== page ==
On January 16th, the United States Supreme Court agreed to hear appeals from Ohio, Tennessee, Kentucky and Michigan on the issue of same-sex marriage. If this sounds a little familiar, it should. In November, the Sixth Circuit Court of Appeals upheld different same-sex marriage prohibitions in Ohio, Tennessee, Kentucky and Michigan, going against the current federal court tide of decisions striking down such laws.
As I discussed when writing about the Sixth Circuit’s decision, it seems like that the Supreme Court agreed to accept this appeal, after declining review in other same-sex marriage cases in October, due to the now-existing split among federal courts. In short, the Supreme Court will step in to (hopefully) determine whether states can prohibit same-sex marriage.
Interestingly (well I think its interesting anyway…), rather than allowing the appealing parties to frame the questions for review, like they usually do, the Supreme Court ask the parties to brief two separate issues, both revolving around the 14th Amendment:
- Does the Fourteenth Amendment require a state to license a marriage between two people of the same sex?
- Does the Fourteenth Amendment require a state to recognize a marriage between two people of the same sex when their marriage was lawfully licensed and performed out-of-state?
Most of you (all of you?) are probably wracking your brain to remember the 14th Amendment from your high school history class. Let me save you the Wikipedia search.
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The Fourteenth Amendment
The Fourteenth Amendment to the Constitution forbids states from denying any person “life, liberty or property, without due process of law” or “to deny any person within its jurisdiction the equal protection of the laws.” That second part is often referred to as the Equal Protection Clause.
While the Fourteenth Amendment was enacted to provide protections to former slaves after the Civil War, the Equal Protection Clause has predominantly been interpreted as requiring states to provide sufficient justification for treating people differently. If the state can provide a good enough reason for the differing treatment, then the challenged law or action passes constitutional muster.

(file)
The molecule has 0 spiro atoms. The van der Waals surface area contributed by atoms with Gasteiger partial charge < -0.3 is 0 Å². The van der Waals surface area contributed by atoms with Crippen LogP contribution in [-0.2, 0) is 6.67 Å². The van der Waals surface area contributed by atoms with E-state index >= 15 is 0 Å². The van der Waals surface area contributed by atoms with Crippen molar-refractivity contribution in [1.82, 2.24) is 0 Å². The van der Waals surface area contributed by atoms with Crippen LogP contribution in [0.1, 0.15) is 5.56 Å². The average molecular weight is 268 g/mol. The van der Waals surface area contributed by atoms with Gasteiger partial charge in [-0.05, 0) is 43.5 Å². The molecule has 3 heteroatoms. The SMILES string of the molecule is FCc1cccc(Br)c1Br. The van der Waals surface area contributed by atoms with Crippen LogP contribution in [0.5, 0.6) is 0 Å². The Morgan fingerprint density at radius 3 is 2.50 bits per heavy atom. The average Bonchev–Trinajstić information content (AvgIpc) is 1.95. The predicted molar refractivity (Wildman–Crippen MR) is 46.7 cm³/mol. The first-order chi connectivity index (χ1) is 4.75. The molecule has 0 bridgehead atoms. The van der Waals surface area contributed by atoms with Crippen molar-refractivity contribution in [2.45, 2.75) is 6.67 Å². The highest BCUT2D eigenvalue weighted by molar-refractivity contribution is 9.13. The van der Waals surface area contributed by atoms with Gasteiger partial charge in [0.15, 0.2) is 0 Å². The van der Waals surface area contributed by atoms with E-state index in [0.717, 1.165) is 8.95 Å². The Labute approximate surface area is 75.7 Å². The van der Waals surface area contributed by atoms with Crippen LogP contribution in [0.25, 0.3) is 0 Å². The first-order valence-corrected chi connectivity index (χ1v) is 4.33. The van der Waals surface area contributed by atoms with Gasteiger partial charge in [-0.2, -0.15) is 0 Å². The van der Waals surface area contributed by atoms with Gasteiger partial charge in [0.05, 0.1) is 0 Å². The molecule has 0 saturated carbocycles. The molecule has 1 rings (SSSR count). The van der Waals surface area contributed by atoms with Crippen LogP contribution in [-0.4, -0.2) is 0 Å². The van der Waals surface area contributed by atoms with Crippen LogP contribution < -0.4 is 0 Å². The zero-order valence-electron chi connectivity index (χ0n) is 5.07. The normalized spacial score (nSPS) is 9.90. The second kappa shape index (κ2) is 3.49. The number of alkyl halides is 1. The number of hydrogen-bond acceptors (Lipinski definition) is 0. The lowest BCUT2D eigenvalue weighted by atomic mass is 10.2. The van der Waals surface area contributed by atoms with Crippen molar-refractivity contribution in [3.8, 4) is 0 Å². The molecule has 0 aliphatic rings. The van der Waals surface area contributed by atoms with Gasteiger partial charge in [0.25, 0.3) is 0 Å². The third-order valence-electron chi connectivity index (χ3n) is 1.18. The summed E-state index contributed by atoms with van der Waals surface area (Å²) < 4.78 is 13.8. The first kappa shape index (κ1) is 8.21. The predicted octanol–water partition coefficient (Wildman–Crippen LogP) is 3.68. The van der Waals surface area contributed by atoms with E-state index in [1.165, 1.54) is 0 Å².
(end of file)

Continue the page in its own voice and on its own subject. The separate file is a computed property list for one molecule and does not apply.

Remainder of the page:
For example, all states forbid blind citizens from driving. These states are treating blind citizens differently from non-blind citizens. However, the inherent dangers in allowing blind citizens to drive provide sufficient justification for the states’ differing treatment.
It would be a different situation, however, if a state forbid blind citizens from voting because it would cost extra money to assist blind voters. Treating blind citizens differently on this basis would not pass constitutional muster, and such a law would be declared unconstitutional.
Same-Sex Marriage and Equal Protection
With the Supreme Court framing the issue around the Fourteenth Amendment, it appears they are really asking one thing: do states have a good enough reason to treat same-sex couples differently from opposite-sex couples?
So far, the reason put forth by the states seeking to uphold their same-sex marriage bans have had little success. And quite frankly, those reasons will not find a sympathetic ear in the Supreme Court’s four liberal justices. As is typical in many hotly-contested cases, Justice Anthony Kennedy will likely be the deciding vote.
And Now We Wait…
If you recall (or just re-read) my post on the Sixth Circuit decision, you’ll remember I predicted that the Supreme Court would grant review in light of the circuit split (yay me!) and that the Supreme Court would decide, 5-4, that marriage is a fundamental right. While I still stand by my prediction that love will win out, and the 5-4 split, it appears that the Court’s decision will more likely hold that states cannot treat same-sex and opposite-sex couples differently, opening the door for states to offer marriage recognition to all couples or none at all. Now we just have to wait until June to find out…